Colorado Spam Law
The Colorado Spam Law is titled the “Spam Reduction Act of 2008”, found at CRS 6-1-702.5. It is part of the Colorado Consumer Protection Act.
The Colorado Spam Law makes it a deceptive trade practice to:
1. Violate any portion of the federal “Controlling the Assault of Non-Solicited Pornography and Marketing (CAN-SPAM) Act of 2003, found in 15 USC 7701-7713;
2. Knowingly fail to disclose the actual point-of-origin e-mail address of a commercial e-mail message to mislead or deceive the recipient;
3. Knowingly falsify e-mail transmission information or other routing information of a commercial e-mail message to mislead or deceive the recipient;
4. Knowingly use a third party’s internet address or domain name without the third party’s consent for the purposes of transmitting a commercial e-mail message;
5. Knowingly send a commercial e-mail message to any person who has previously given the sender a do-not-email directive under 15 USC 7704(a)(3)(A), or
6. Provide the e-mail address of any such person to a third party for the purpose of enabling the third party to send a commercial e-mail message, without affirmative consent.
“Affirmative consent“, “commercial e-mail message” and “sender” have the same meanings as in 15 USC 7702.
“Electronic mail service provider” means a provider of internet access service, defined in 47 USC 231.
CAN-SPAM Compliance Checklist
Each separate email in violation of the federal CAN-SPAM Act is subject to civil penalties of up to $16,000 by the Federal Trade Commission (FTC). Criminal penalties may also be imposed by the Department of Justice (DOJ) in certain circumstances, including fines and up to five years’ imprisonment.
1. Determine if the primary purpose of the message is commercial content, to advertise or promote a commercial product or service, transactional or relationship content, to update an existing customer, or other content.
2. Do not use false or deceptive header information
3. Do not send e-mail to recipients without written opt-in approval, as a best practice, double opt-in is best method to prevent false sign-ups by pranksters
4. Do not use blank or deceptive subject lines, subject must describe message contents and may not include any sexually-oriented material
5. Identify the message as an advertisement, make the notice clear and conspicuous with large letters
6. Include the sender’s name and valid physical postal address
7. remind the reader of the sign-up date and method, as a best practice
8. Include an easy, clear and conspicuous explanation of how to opt-out of receiving all or certain types of future messages
9. Honor opt-out requests promptly, within 10 business days
10. Monitor messages that are sent on your behalf by assistants and marketing agencies
11. Do not send a commercial message to a mobile service wireless device without express prior opt-in authorization
12. Check the process periodically to make sure it is working in compliance with the law, opt-out must be functional
Colorado Spam Law Penalties
An e-mail service provider (ESP), whose network was used to send spam, may file a civil action to recover damages, attorney fees and costs.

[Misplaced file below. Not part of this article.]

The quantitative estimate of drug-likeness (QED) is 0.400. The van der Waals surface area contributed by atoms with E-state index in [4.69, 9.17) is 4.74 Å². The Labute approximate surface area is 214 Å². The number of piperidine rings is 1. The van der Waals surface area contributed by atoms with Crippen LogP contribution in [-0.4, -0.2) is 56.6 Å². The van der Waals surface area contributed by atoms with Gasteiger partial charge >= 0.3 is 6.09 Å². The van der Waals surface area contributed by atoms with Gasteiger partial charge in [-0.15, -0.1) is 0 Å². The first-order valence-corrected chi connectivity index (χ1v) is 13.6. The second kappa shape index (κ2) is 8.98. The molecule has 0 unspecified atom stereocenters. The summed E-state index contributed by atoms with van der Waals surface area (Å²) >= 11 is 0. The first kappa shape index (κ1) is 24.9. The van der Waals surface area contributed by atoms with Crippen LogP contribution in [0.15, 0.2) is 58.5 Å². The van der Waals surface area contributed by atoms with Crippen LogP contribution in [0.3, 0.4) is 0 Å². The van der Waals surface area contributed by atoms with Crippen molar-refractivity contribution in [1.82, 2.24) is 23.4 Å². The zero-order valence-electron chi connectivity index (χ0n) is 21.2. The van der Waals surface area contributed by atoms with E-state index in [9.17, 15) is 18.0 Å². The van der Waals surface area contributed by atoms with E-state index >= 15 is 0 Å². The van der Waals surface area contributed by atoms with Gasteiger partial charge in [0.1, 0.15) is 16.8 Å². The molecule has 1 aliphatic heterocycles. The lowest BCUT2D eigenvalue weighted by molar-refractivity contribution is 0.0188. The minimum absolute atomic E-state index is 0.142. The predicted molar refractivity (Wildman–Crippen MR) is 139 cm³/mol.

In addition, the e-mail service provider is entitled to recover statutory damages of $1,000 for each spam e-mail sent, up to $10 million per occurrence.
E-mail service providers that adopt and implement terms, conditions or technical measures to prevent or prohibit spam shall be immune from civil liability for actions of the spam sender.
The Colorado spam law applies when spam e-mail is sent to a computer located in Colorado or to an e-mail address held by a Colorado resident.
In addition to all other actions, remedies and penalties under state and federal law, the Colorado Attorney General is authorized to take all actions found in 15 USC 7706(f), Enforcement by States, to recover statutory damages of $250 for each spam e-mail sent, up to $2 million per occurrence, plus attorney fees and costs. Triple damages may be awarded for willful, knowing, or aggravated violations, including address harvesting, spoofing, or automated creation of multiple e-mail accounts to send spam.
Reporting Spam in Colorado
You can also submit Unsolicited Commercial E-mail to the FTC at firstname.lastname@example.org. The FTC cannot resolve individual complaints, but your report is shared with local, state, federal, and foreign law enforcement partners and might be used to investigate cases or in a legal proceeding.
Here is an example of a reply I receive when reporting spam to Microsoft email:
RE: SRX1286244878ID – FW: Affordable SEO And Link Building Services
Online Safety Team
If the sender is a legitimate business, with a valid physical postal address included in the spam e-mail, you may decide to send an e-mail request or cease and desist notice to be removed from their e-mail list. Be polite. Keep your notice for your records. Allow 10 business days to be removed. Keep any spam e-mail received after you have sent notice to be removed.
CEASE and DESIST NOTICE
Remove my email address from your list immediately.
Do not send me email again.
Do not give my email address to any other party.
I am not waiving any legal rights or remedies.
Your email will be used as evidence of your illegal activity.
Violations of state and federal laws and email terms of service will be reported.
Remedies include account termination, monetary damages and criminal prosecution.
1. Colorado SPAM Reduction Act CRS 6-1-702.5
Disclaimer: This article is not to be considered or used as legal advice. For legal advice, contact a licensed, competent attorney.
Colorado Spam Law
Colorado Spam Law